The school was one of 16 Rosenwald schools built in Moore County. The only other documented school remaining is Southern Pines Primary. “The Rosenwald school building effort, structured as a matching grant program, began with a $25,000 gift of Julius Rosenwald [part owner of Sears, Roebuck and Company] made in 1912 to Tuskegee in support of teacher training. At the behest of Booker T. Washington and Clinton J. Calloway, Rosenwald allowed $2,800 of that money to be used in a pilot program to help communities build small rural schools,” writes Claudia Stack, a filmmaker and educator in the New Hanover Schools.
Her documentary about Rosenwald schools, Under the Kudzu, a project nine years in the making, was released in 2012. During the 20 years of the program’s existence, 4,977 schools were built in rural areas across the South and “constitute the most numerous and easily recognizable type of school built by African-American communities during the segregation era,” Stack writes. Until recently the Lincoln Park school had one of the original portraits of Rosenwald himself — a rarity in what remains of the schoolhouses. It has since been removed for safekeeping.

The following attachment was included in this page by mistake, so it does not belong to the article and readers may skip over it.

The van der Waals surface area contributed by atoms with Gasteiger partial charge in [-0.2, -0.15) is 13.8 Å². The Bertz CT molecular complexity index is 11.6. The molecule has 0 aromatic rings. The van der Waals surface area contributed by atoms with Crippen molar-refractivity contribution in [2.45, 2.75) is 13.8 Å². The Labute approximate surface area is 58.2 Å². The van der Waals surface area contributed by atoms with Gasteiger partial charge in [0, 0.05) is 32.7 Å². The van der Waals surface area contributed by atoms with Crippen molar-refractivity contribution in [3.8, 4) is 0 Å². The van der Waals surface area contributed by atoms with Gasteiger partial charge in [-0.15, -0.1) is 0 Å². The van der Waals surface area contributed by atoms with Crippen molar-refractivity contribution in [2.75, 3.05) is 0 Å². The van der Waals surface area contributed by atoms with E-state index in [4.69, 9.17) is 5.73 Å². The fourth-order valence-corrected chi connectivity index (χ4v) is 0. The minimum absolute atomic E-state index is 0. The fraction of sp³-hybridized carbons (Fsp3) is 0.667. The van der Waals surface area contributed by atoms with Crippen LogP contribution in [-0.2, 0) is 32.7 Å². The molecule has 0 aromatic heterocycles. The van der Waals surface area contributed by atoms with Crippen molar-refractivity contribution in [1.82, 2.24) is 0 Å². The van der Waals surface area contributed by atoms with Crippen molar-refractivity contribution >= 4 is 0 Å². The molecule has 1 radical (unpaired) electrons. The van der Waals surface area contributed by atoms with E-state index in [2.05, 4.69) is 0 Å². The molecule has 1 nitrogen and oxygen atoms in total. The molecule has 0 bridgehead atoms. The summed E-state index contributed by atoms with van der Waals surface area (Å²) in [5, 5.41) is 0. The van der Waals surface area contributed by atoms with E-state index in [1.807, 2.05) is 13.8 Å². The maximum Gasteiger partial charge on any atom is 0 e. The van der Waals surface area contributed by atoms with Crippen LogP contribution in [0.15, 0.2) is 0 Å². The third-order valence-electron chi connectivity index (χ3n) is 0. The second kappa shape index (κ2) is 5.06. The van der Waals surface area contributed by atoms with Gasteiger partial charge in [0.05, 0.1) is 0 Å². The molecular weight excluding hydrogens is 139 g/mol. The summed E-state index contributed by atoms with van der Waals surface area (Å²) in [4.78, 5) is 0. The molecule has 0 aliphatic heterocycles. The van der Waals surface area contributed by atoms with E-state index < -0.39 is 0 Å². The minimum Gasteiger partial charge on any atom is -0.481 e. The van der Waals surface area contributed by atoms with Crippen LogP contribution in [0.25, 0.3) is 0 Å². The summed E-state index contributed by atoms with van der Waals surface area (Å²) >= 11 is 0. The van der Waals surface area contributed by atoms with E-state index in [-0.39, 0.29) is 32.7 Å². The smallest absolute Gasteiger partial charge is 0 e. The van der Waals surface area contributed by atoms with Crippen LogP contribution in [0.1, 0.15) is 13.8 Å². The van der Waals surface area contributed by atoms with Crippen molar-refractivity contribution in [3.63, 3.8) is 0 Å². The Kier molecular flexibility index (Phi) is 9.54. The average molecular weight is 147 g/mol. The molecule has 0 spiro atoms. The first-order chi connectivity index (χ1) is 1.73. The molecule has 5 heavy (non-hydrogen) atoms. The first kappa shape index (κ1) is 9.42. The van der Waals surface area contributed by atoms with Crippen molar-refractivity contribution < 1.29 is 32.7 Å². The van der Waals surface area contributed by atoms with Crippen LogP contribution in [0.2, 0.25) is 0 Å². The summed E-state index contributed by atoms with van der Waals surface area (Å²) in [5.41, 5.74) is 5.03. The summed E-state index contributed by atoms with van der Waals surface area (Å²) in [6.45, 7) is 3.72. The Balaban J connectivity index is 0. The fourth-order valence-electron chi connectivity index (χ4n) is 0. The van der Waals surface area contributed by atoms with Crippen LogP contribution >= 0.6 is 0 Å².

The building is on the National Register of Historic Places, a designation that comes with a firm handshake and hearty pat on the back — but not a penny to keep a 98-year-old wooden structure from collapsing in on itself. “After its construction in 1922 through the cooperative efforts of parents, the Moore County School Board, and the Julius Rosenwald Fund, the Lincoln Park School rapidly became the center of the African-American community located in the Keyser area,” says the registration form of the National Register of Historic Places.